Although Patton did not know it, the race for Messina was over almost before it had begun. The Germans were not prepared to hand it over without a struggle, but steps had already been taken to surrender Sicily. The commander-in-chief of the Axis forces, Field Marshal Albert Kesselring, was determined not to repeat the defeat in Tunisia, and shortly after the Allied landings, he decided to pull out his forces to make them available for the defense of Italy. His plan was simple but effective. General Hans-Valentin Hube, now commander of the Axis ground forces, was ordered to form a strong defensive perimeter around Messina and to prepare for an evacuation in the second week of August. Every Luftwaffe aircraft within range was put into the air to provide cover for the dangerous crossing, while large antiaircraft batteries were deployed on both sides of the straits. Kesselring was taking no chances, as he needed the Axis forces and all their equipment to counter the next stage of the battle. The German decision to retreat was also hastened by the sudden fall from power of the Italian Fascist leader Benito Mussolini on July 25. His sudden resignation and subsequent arrest made it entirely possible that Italy would withdraw from the war.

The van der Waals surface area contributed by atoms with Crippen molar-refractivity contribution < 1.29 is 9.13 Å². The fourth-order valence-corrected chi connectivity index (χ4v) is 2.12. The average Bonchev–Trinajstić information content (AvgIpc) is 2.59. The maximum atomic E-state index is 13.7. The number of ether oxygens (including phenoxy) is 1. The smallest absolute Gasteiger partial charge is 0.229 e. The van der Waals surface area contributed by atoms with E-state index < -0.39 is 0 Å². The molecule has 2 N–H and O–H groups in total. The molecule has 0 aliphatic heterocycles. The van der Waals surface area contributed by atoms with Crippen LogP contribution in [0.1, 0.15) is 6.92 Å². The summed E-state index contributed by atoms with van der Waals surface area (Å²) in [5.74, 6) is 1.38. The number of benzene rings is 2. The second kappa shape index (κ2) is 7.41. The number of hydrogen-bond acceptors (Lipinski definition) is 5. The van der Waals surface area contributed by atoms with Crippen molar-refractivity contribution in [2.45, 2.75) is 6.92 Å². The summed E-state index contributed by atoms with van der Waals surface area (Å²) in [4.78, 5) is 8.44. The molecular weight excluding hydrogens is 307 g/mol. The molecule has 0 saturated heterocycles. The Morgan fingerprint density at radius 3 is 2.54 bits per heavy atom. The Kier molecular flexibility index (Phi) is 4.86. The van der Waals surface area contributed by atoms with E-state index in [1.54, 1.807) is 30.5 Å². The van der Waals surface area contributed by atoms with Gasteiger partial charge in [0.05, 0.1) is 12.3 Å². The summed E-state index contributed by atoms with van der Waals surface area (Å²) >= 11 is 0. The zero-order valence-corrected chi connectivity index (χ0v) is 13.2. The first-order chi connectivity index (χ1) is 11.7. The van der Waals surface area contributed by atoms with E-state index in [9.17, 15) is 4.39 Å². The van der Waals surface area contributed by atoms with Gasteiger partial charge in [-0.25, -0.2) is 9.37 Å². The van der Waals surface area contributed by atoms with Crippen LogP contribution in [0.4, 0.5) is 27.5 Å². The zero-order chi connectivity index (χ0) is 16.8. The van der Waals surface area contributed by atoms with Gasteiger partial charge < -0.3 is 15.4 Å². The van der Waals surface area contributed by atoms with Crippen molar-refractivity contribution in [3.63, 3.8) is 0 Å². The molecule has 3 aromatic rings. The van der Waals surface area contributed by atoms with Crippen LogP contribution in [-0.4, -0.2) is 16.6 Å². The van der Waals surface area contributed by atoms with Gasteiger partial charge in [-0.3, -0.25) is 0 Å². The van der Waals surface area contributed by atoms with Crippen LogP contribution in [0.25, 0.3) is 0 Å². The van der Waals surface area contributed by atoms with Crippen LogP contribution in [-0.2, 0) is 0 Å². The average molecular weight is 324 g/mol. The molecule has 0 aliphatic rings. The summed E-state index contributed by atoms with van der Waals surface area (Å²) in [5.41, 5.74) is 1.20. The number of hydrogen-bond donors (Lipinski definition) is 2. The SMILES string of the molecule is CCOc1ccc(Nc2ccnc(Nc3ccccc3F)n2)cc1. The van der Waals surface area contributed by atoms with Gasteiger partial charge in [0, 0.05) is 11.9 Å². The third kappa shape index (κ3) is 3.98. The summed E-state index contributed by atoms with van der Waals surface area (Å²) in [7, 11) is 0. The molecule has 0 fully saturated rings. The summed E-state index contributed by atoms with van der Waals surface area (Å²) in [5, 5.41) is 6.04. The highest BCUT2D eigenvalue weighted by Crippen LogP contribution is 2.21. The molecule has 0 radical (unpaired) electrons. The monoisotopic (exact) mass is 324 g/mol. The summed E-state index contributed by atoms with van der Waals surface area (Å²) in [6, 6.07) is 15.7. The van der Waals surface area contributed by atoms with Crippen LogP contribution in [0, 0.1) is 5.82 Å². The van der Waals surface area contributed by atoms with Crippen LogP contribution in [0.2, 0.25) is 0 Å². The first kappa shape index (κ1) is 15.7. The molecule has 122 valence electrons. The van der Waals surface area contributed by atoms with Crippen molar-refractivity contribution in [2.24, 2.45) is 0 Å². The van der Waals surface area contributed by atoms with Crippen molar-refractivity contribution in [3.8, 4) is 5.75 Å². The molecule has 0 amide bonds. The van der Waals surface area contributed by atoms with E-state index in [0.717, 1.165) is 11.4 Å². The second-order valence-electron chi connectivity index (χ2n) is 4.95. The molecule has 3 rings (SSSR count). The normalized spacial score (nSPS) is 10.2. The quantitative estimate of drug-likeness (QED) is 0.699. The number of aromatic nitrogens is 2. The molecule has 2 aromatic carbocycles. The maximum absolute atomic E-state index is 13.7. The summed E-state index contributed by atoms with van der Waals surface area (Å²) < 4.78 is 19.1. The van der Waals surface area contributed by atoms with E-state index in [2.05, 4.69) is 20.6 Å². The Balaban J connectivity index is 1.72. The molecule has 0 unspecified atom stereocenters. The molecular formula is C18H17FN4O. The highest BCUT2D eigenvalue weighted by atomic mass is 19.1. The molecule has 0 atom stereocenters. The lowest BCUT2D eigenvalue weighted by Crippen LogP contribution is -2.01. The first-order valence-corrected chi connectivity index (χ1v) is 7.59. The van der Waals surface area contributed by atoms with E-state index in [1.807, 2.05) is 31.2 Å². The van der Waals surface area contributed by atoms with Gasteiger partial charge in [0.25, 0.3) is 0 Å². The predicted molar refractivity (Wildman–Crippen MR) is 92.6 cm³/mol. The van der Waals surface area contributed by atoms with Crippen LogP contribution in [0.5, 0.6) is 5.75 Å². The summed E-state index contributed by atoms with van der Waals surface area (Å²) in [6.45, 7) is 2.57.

To avoid that eventuality, the Germans prepared to seize power in Italy, and that meant withdrawing quickly and efficiently from Sicily. U.S. forces entered Messina on the evening of August 16 when a fighting patrol from the 3rd Division became the first Allied formation to enter the shattered city, two hours ahead of a British commando force. The next day, a triumphant Patton arrived at Messina, riding in a staff car sporting a three-star pennant with a small convoy behind. At the same time, Montgomery’s forces had pushed north from Catania to complete the operation and but for the road being broken at Taormina, the British 50th Division might have arrived simultaneously with the U.S. forces, which would have taken some of the gloss off Patton’s triumph.